Music For All Seasons

In the nineteenth century and well into the advent of recorded music there was no possible way for the lovers of music living away from major urban centers to enjoy the large-scale symphonic works and operas given in opera houses and large concert halls. Whereas the art of Mozart and Haydn had developed and become widely popular with the help of extraordinary supporters of the arts, mostly members of the aristocracy, many of the compositions of Romantic composers would have gone largely unnoticed and unrecognized, had it not been for the pioneering endeavors of music publishers in various European nations.

Steiner & Co and Breitkopf & Haertel began to publish arrangements for piano quartet, string quartet, solo piano and voice of symphonies of Beethoven, Schubert and Schumann in the German-speaking areas of Europe, making these compositions available to a wider audience.

Franz Liszt, well into the middle of the century, arranged operatic excerpts for solo piano, so that all over Europe audiences started to become familiar with the great operas of Bellini, Rossini and Verdi. A new and thriving music business was born.

It is uncertain who wrote the arrangement for piano quartet of Beethoven’s Symphony no. 3 in E flat major, Op. 55, Eroica . The date of its composition is thought to be in or around 1807, a full four years after the original premiere.

The enterprising British label, Metier invited four musicians to come together and record this Chamber Eroica . Peter Sheppard Skaerved (violin), Dov Scheindlin (viola), Neil Heyde (cello) and Aaron Shorr (piano) play marvelously together, as if they had been doing so for years. The members of the quartet respectfully play what’s written even when what has been arranged by the unknown musician who penned this work is at times unconventionally if not awkwardly scored: the violin is asked to perform the duties of the flute in the original score, or else the viola is often taken out of its comfort zone and into a much-too-high territory that belongs to the violin. And how does this reduction of the Eroica itself sound? Quite satisfying!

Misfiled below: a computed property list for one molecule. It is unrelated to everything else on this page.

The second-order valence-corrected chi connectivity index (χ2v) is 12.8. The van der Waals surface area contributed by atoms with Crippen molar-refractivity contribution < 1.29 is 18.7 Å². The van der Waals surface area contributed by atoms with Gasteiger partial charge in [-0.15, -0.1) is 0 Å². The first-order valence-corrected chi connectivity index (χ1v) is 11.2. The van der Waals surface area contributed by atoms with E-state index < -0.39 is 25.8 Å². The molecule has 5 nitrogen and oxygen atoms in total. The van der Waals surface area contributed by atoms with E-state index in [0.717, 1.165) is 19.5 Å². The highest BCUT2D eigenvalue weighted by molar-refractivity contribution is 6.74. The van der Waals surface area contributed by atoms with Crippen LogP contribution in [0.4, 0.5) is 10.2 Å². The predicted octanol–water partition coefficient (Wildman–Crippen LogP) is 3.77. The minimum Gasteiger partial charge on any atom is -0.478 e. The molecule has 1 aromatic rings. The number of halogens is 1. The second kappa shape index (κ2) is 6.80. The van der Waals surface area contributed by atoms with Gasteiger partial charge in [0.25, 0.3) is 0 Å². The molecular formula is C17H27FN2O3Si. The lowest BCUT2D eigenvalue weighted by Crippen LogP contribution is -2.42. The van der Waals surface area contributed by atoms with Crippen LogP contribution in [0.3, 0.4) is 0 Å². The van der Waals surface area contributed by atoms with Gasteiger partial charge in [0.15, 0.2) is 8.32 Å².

The stately opening Allegro Moderato fares well, with no sacrifice of depth or sweep, the melody of the main theme gracefully passed around from piano to the strings and from stringed instrument to stringed instrument. The gravitas of the second movement is there. So is the playfulness of the Scherzo. The massiveness of the final movement cannot be replicated by four players, but in its place we get clarity and clean articulation.
There are moments when the ear of those of us familiar with the Eroica ache to hear the original orchestration, as when the three horns in the Scherzo of the original sound their famous summons. But, by and large, the experience of being introduced to this reduced version of the Eroica satisfies one’s curiosity and pleases.

The CD was recorded at St. John’s, Smith Square, London in 2003. David Lefeber was the engineer, and Jonathan Haskell and Peter Sheppard Skaerved (who also authored the copious notes) did the post-editing. The CD is handsomely packaged, thanks to Stephen Sutton, and is available from www.divineartrecords.com. This listener highly recommends it.

—Rafael de Acha